In five years as associate head coach at McNeese State, Garry Brodhead helped build a program that in each of the past two seasons won 26 games and made NCAA tournament appearances.
Brodhead hopes to produce the same success at his alma mater after being hired last spring as the 12th head coach at Louisiana.
A 1980 graduate of the university, Brodhead was a pole vaulter and a women’s basketball graduate assistant coach for the Ragin’ Cajuns. He also had a successful 10-year run as the girls basketball head coach at Teurlings Catholic in Lafayette and started the Acadiana Stars AAU program.
The Cajuns, coming off a 7-23 campaign, open the regular season Friday at Southern in Baton Rouge.
“I’m just excited to be back in Lafayette,” Brodhead recently said on the Sun Belt Conference women’s basketball Media Day. “I was gone for a little while and I’m originally from here, so the excitement for me is great. I’m excited to get a chance to build a program.”
Brodhead replaces Errol Rogers, who resigned last spring after going 38-113 in five seasons with the Cajuns. He inherits a program that has fallen on tough times after going 25-9, winning the Sun Belt West Division title and making its first NCAA tournament appearance in the 2006-07 season.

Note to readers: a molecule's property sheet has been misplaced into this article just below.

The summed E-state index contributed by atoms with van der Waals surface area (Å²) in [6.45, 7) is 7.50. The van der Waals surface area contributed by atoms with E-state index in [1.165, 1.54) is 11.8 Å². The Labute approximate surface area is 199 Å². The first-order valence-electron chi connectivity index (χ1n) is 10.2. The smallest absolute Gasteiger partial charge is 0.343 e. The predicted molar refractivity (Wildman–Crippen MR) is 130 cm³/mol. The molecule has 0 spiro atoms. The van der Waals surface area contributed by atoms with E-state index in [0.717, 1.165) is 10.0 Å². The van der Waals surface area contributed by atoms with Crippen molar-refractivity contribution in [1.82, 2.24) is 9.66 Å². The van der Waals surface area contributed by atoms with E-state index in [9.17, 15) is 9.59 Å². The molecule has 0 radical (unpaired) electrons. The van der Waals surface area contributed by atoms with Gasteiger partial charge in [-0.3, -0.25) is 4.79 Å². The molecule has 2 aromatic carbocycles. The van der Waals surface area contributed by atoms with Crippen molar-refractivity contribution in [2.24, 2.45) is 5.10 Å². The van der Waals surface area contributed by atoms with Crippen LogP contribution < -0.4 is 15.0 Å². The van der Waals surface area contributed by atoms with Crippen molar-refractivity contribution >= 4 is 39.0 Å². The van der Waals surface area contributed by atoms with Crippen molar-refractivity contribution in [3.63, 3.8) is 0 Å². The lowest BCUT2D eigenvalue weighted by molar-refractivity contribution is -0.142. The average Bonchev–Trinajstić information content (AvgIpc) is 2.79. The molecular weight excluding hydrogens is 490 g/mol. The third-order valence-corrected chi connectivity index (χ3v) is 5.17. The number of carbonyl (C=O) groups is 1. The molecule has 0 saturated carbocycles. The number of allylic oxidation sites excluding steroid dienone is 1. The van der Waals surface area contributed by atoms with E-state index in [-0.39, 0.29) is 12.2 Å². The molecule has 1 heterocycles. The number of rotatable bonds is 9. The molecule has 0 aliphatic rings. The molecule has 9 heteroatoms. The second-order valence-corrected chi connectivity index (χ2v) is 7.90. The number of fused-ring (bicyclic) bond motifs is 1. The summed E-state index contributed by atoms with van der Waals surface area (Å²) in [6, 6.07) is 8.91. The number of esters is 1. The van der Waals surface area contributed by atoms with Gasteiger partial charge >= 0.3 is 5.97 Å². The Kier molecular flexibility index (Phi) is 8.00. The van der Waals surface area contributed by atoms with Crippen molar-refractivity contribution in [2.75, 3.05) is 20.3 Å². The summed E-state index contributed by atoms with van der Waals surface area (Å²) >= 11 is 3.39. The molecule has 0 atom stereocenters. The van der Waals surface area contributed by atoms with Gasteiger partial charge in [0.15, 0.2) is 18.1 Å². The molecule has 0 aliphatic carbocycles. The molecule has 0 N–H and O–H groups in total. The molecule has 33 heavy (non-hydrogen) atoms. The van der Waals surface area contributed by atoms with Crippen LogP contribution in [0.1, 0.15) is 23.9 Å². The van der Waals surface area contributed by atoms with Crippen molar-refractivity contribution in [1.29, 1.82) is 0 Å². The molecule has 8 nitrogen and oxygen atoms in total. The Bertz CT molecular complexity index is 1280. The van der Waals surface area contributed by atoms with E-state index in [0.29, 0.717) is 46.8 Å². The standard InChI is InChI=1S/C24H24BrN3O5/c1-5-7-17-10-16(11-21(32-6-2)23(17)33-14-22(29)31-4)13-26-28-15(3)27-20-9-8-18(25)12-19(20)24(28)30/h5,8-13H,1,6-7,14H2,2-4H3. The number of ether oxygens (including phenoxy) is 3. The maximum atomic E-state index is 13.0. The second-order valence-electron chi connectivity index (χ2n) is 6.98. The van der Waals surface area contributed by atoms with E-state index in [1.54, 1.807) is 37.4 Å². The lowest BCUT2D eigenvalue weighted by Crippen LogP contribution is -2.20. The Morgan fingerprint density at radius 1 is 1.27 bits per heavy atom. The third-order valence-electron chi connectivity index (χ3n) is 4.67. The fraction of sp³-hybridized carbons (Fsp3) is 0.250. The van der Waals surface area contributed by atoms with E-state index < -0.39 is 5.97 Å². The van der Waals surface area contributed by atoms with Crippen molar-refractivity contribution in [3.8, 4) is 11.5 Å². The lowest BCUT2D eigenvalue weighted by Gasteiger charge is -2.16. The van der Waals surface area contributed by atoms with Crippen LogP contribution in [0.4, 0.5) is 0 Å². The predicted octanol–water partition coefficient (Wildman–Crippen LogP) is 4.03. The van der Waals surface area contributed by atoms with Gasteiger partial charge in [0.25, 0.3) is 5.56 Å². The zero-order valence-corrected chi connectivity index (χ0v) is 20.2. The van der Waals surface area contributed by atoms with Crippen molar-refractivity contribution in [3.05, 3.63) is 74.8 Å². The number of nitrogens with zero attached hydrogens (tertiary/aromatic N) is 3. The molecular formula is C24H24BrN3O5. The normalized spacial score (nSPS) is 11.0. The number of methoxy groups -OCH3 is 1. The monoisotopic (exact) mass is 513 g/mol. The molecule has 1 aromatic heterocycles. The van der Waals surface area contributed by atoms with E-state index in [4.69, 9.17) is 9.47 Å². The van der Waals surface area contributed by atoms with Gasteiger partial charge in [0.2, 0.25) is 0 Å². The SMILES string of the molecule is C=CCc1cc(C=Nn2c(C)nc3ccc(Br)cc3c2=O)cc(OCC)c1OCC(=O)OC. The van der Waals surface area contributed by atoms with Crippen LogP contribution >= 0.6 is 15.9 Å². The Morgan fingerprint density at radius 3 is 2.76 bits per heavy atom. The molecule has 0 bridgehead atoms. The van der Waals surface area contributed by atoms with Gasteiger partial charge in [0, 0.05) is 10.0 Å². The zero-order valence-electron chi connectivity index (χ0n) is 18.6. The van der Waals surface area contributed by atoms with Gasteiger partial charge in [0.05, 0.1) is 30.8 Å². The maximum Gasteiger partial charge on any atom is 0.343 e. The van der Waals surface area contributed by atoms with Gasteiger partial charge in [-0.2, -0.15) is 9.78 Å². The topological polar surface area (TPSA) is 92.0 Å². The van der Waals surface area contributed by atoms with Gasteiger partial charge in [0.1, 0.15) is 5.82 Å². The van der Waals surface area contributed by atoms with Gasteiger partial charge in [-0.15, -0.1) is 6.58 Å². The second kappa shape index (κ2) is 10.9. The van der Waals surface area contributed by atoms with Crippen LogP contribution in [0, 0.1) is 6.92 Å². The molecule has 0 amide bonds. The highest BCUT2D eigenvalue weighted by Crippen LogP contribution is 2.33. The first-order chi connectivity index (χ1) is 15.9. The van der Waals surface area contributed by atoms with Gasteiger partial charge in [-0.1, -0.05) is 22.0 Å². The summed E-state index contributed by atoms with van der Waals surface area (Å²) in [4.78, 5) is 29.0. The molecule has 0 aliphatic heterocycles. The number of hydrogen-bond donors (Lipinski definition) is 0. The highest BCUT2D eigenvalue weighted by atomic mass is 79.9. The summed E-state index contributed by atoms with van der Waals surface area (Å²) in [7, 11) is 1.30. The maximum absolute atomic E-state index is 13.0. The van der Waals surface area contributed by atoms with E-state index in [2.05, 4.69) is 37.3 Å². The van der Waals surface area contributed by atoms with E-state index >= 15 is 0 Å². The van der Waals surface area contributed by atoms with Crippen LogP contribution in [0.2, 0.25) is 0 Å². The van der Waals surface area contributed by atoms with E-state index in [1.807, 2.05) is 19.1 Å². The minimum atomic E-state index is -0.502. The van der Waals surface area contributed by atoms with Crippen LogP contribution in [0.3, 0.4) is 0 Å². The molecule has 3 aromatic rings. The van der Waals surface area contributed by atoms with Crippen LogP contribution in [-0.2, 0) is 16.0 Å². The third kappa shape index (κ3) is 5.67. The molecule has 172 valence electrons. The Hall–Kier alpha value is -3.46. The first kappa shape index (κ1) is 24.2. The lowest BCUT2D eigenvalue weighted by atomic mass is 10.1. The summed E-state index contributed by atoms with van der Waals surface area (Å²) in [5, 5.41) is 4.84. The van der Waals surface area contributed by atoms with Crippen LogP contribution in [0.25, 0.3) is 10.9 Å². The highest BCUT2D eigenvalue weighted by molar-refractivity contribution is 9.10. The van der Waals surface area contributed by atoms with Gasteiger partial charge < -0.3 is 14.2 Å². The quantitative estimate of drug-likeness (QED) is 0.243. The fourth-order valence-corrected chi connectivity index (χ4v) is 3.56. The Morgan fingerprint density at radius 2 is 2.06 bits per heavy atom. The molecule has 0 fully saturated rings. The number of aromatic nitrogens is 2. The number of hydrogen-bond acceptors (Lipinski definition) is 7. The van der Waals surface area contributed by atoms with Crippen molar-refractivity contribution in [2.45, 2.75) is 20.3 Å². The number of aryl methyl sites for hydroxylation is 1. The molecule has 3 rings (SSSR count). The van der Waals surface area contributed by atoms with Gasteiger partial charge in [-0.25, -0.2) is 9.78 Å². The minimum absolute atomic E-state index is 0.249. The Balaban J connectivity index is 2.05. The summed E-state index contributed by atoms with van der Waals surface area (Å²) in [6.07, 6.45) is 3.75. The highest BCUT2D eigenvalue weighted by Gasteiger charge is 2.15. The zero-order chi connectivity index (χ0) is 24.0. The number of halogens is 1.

The Cajuns must rebuild after losing their top five scorers and finishing 1-15 in conference action. Their roster is a mix of four returning players (one senior and three sophomores) and seven newcomers (one junior, one sophomore and five freshmen).
Senior guard Brandi Schambough (0.8 ppg) and sophomore guards Brooklyn Arceneaux (4.7 ppg, 3.3 rpg), Robbie Brown (3.4 ppg, 2.4 rpg) and Megan Whittaker (3.7 ppg, 0.9 rpg) are back from last season. Brown started 15 games as a freshman, while Arceneaux made seven starts a season ago. Whittaker also had one start.
Schambough, Arceneaux and Brown all played for Brodhead’s oldest daughter, Ashley Richard, at St. Thomas More. Arceneaux was the Class 5A MVP and Brown made the all-district and all-area team as seniors when STM won the 2011 state title. Whittaker was all-county as a junior and senior at West Forsyth High School in Cumming, Ga.
Two of the newcomers are transfers: junior guard/forward Ashley Benjamin from Tyler Junior College and sophomore forward Byronesha Santiago from Lon Morris Junior College.
Benjamin, a strong defender, averaged 9.7 points, 6.7 rebounds and 1.5 steals last season. Santiago was a WBCA honorable mention All-American and Region XIV freshman of the year after averaging 15.5 points and 7.7 rebounds a season ago.
The other additions are freshmen from high school: guards Kia Wilridge, Keke Veal and Sylvana Okde, forward Jasmine Mills and guard/forward Adrienne Prejean.
Wilridge and Veal, former McNeese State signees, won state championships in each of their final two years at STM. Wilridge averaged 18 points and was first-team all-state as a senior. Veal was all-state and MVP of the state final as a junior (Class 5A) and senior (Class 4A).
Okde averaged 15 points as a senior to lead Westbury Christian in Houston, Texas, to the TAPPS Class 4A state title. Mills was all-state as a junior and senior at Assumption High School in Belle Rose. This past season Prejean led Lafayette High to the Class 5A state title and was the Class 5A MVP.